Example of Force to Punch a Round Hole

Find cylinder force to punch a 3/4" diameter hole in a 1/8" sheet of brass.

Solution: Use the table at the bottom of the opposite side of this sheet which shows that 8.45 tons would be required in a .1196 sheet of steel. Brass has a multiplier of .47 to .80 (from upper table). Maximum force for brass would be 8.45 x .80 = 6.76 tons. Probably less force would be required unless the brass were in an extremely hard state.

Cylinder Force to Overcome Load Friction

The total load which a cylinder has to move may consist of 3 or 4 components, each of which may have to be considered when choosing the cylinder bore and PSI.

(1). Force exerted on the load to bend it, compress it, for it, shear it, etc., is useful energy flowing from the cylinder into the load, and is calculated in the usual manner.

(2). Force exerted on the load to move it against frictional drag is the subject of this data sheet.

(3). Force required to overcome inertia in getting the load started and accelerated to final velocity was the subject of Data Sheet No. 4.

(4). Up-acting cylinders must supply an additional force equal to the weight of the load. This will be the subject of a future data sheet.

 Figure 1. High friction loads are those of machine slides; lathe tailstocks or turrets, planers, milling machine or grinder tables, etc. These are applications for hydraulics, not air. An attempt to use an air cylinder, especially on slow feed, against a high friction load may result in erratic motion, although for rapid positioning, an air cylinder may work quite well.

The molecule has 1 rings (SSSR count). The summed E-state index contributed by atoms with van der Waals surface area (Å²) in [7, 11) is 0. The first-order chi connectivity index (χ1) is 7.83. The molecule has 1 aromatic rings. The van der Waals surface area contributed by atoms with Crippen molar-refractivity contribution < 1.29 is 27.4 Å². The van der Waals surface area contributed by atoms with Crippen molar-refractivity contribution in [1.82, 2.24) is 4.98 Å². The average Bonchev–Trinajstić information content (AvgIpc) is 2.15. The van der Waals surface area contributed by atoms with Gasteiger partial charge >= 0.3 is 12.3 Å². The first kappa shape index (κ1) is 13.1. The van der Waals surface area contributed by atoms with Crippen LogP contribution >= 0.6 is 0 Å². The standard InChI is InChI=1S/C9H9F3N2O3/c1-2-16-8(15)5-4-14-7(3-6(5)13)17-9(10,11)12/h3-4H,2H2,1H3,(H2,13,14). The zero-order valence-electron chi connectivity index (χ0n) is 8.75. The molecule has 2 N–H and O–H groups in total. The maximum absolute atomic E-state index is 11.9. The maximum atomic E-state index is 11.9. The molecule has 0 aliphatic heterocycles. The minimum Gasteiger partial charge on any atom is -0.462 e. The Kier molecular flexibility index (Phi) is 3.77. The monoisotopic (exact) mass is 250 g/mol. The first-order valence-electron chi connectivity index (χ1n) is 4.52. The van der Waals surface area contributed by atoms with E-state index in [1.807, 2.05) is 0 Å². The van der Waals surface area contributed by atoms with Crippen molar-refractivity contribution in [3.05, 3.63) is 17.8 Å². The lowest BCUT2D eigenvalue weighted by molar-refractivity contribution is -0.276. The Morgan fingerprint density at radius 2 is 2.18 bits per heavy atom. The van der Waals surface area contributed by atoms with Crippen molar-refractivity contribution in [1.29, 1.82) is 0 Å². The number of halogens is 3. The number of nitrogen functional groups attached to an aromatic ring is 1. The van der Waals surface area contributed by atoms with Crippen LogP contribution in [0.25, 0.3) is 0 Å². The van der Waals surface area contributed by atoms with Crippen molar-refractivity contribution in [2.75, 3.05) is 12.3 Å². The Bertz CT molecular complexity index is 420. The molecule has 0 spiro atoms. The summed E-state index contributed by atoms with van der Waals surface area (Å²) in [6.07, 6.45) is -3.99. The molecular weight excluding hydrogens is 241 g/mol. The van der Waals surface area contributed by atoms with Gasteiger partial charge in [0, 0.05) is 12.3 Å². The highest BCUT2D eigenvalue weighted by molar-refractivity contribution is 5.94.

Friction depends on many factors including load weight, surface materials, speed of motion, area of contact, degree of lubrication, etc. Breakaway friction (starting from a standstill) is greater than running friction.

In this limited discussion we will consider only the case which is most common to fluid power applications - breakaway friction of iron on steel on moderately lubricated surfaces. Machinery's Handbook gives a coefficient of friction of 0.21 under these conditions.

Cylinder force for breakaway in a horizontal direction is load weight times coefficient of friction. In Figure 1, a force of 1000 x 0.21 = 210 lbs. is required to slide the load horizontally, although 1000 lbs. is required to lift it.

 Figure 2. Rolling friction loads are those of wheels running on rails or road surfaces, as overhead cranes, road machinery, service vehicles, etc., and are more related to hydraulic motor drive than to cylinders. Although wheel bearings cause some friction, most of the resistance is caused by the wheel trying to roll up out of the depression which it made in the supporting surface.
 Figure 3. Force, in lbs., to overcome rolling resistance= .02 x W x R, in which W is load on wheel, in lbs., R is radius of wheel, in inches, and .02 is a coefficient applicable to iron on iron. If the load is supported on good anti-friction bearings, bearing friction should not be greater than 1 to 3% of load weight. Rolling resistance of road vehicles is from 5 to 25% of load weight depending on road surface.

An empirical value which has been used in calculating the horizontal force for railroad trains is 3 to 4% of the total weight. A 2400 ton train would require a forward force of 200,000 lbs.

Various authorities differ on the true values of rolling resistance so information given here should only be used for approximate calculations.

© 1989 by Womack Machine Supply Co. This company assumes no liability for errors in data nor in safe and/or satisfactory operation of equipment designed from this information.